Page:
We finally found some scientific evidence to support our love of handwritten notes. A study conducted by UCLA shows that when you take notes by hand, you write down fewer words, but the words you write are more relevant and important to the concept at hand. There are even graphs to prove it. The study split an intro-level microbiology course taught by the same professor into two groups. One class took notes on a keyboard and one by hand. While we have super-personal, lovey-dovey feelings about this, there’s also a very practical application that may change the way you study, not to mention the notes you take in meetings. We’re all about simple ways to get a leg up.
As explained by Joseph Stromberg at Vox, “When done with pen and paper, that act involves active listening, trying to figure out what information is most important, and putting it down. When done on a laptop, it generally involves robotically taking in spoken words and converting them into typed text.” You might chalk this up to the distractibility factor of using a device connected to the entire web, but this controlled study shows even when you’re not cruising Facebook, it’s still just far less effective.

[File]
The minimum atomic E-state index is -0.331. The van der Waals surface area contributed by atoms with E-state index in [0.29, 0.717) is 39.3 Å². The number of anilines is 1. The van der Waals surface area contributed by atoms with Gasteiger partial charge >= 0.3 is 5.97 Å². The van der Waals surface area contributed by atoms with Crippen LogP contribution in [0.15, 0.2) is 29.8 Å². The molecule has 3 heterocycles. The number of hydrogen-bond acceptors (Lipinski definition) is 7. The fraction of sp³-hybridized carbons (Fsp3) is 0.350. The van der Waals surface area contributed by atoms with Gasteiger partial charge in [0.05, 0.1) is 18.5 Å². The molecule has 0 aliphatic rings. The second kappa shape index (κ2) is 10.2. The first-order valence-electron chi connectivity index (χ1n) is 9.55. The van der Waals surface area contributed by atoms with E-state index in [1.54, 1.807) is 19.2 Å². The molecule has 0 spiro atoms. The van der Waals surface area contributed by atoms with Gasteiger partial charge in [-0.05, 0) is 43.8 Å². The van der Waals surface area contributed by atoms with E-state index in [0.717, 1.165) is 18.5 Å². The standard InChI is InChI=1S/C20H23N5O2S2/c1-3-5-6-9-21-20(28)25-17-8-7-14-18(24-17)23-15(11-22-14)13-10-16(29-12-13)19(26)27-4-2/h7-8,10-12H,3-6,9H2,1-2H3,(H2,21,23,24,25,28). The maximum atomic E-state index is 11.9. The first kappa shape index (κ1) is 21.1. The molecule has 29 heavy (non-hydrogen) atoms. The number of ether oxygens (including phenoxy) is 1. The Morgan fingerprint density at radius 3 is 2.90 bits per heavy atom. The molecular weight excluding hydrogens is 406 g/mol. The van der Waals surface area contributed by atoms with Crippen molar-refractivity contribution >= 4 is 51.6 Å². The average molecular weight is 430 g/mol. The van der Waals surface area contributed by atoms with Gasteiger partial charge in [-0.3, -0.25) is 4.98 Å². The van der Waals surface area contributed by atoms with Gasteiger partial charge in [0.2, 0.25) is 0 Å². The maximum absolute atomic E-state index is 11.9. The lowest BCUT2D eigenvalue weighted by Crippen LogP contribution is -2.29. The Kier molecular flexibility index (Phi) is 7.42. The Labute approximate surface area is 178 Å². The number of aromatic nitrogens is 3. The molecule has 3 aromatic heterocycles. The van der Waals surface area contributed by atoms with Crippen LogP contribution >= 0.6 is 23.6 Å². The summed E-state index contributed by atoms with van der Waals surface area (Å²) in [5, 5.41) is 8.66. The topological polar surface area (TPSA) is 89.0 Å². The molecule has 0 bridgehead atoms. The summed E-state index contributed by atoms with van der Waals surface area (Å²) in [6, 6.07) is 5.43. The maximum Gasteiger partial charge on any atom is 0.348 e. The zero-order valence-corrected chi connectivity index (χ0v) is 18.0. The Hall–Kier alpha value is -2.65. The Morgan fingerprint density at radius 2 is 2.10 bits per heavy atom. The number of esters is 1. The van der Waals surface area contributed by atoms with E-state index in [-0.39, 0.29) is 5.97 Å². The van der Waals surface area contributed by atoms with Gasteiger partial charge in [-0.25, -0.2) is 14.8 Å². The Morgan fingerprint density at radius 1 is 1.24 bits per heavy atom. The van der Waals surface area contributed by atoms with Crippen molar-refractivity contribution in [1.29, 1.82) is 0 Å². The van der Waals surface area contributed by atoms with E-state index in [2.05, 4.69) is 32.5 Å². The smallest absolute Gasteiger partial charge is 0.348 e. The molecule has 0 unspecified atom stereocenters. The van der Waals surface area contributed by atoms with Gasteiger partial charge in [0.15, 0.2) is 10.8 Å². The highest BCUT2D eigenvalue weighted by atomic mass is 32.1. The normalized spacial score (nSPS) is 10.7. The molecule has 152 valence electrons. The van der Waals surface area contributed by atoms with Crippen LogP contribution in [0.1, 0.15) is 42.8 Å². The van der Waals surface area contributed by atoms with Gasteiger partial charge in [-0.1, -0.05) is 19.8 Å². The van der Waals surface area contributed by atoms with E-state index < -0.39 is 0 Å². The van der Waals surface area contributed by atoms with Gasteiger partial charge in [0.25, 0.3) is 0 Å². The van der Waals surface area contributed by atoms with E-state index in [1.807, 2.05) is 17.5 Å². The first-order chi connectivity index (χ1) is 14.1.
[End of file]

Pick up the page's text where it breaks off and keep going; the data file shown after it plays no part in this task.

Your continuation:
The study also shows that reviewing your notes from class on a laptop can actually make your test scores slightly worse — ouch. The idea is that when you write by hand you are far less likely to take down the lecture verbatim and more likely to paraphrase what is important in your own words, and make graphs, drawings of ideas you’ve connected, thereby making handwritten notes a far more interactive experience that requires active listening. Digital notes vs. hand-written is sort of like data-entry vs. journaling. One is an expression of the information you’ve collected and one is just rote copying — with your Pinterest feed in the background. Hey, we were in college once too.
Do you think this will change the way you take notes? We’re definitely going to keep pen and paper in our meetings.